Is “Black Karate Federation” a racist designation?

Steven Barnes
4 min readFeb 23, 2021

A guy posted a note asking if, since there was a “Black Karate Federation” he could start a “White Karate Federation.” On the surface, this is a reasonable question. Drill down a little and no, it isn’t. Here’s the pattern as it specifically applies to the BKF:

1) There is long-standing oppression or exclusion. In the 1960’s, blacks were excluded from many schools, and because competitions were non-contact, white and Asian judges could and did cheat black competitors simply by denying their points. There was a famous incident where Chuck Norris witnessed Steve Muhammad being cheated over and over, and finally stood and screamed “give this man his God Damned points!”

2) The BKF was formed as a sort of union, to develop the leverage (through group action) to force the judges to judge fairly, as well as share martial knowledge.

3) There are groups designated Irish, Italian, Greek, Jewish, and so on. “Black” is used in America because whites stripped away tribal affiliations, language, and history. WE DON’T HAVE THOSE DESIGNATIONS ANY MORE. And it was deliberate. To ignore the fact that those national and ethnic pride organizations exist/existed for other groups, is to be ignorant of history. If there was a “Nigerian” or “Congolese” or “Ethiopian Martial Arts Association” people wouldn’t react like that, and the parallels would be obvious.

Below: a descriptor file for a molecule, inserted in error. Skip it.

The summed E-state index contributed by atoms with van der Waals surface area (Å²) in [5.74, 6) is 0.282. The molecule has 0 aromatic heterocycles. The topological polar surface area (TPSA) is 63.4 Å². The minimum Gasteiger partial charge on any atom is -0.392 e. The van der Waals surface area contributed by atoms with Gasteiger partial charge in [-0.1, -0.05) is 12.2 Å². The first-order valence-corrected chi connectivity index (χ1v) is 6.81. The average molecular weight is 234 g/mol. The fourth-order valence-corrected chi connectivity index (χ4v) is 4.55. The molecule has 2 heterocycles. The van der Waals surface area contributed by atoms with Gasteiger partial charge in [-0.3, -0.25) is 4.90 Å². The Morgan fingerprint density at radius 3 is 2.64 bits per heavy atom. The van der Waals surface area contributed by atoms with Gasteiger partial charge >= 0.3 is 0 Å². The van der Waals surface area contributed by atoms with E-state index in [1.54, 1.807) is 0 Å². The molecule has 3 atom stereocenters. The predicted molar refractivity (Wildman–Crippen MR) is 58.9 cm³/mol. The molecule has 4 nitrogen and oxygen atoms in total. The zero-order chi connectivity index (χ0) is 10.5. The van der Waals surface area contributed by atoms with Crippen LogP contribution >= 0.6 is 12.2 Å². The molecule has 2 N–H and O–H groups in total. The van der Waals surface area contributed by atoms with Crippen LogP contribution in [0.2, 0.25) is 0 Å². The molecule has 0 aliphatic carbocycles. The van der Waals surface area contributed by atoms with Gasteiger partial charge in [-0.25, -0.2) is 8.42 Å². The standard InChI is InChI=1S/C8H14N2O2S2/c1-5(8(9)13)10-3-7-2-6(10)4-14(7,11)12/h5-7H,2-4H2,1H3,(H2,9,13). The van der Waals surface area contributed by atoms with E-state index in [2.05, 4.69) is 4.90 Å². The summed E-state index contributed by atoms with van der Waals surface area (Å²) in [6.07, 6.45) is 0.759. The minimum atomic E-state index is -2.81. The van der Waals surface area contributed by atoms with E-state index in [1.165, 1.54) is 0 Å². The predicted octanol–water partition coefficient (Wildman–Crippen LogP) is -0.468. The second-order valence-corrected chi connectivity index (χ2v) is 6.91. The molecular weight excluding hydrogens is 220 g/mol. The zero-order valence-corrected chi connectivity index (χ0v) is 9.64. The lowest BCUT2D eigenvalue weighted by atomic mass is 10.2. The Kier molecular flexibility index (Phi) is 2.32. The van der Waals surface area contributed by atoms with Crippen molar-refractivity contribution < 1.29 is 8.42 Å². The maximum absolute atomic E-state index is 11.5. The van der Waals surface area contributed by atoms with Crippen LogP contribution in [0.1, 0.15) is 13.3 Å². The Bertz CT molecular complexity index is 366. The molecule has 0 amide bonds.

4) There are of course people ignorant of the fact that ALL indigenous peoples have their own martial arts. So while the BKF didn’t include native African arts initially, like all peoples we began to modify what we learned from Japanese, Okinawan, Korean, and Chinese arts to match our psychology, physiology, culture, rhythms, and environmental needs. And the changes were as huge as what happened in basketball or boxing once we introduced rhythmic and positional variation to the games. Steve Muhammad, known as the greatest fighter to emerge from Ed Parker’s Kenpo system (Mr. Parker told me personally that the BKF had done more to actually express the “Art” of his martial art than any other group) altered the mathematics of Parker’s dynamic sphere of motion to express a linear explosion to move in and out of range as opposed to the “drop a rat in a blender” circular zone of death that is notable in the original art. Yeah, there is justification to consider the changes as important and essential as those made when the Arts migrated from China to Okinawa, or Okinawa to Japan, or from India, China, and…

Steven Barnes

Steven Barnes is a NY Times bestselling author, ecstatic husband and father, and holder of black belts in three martial arts.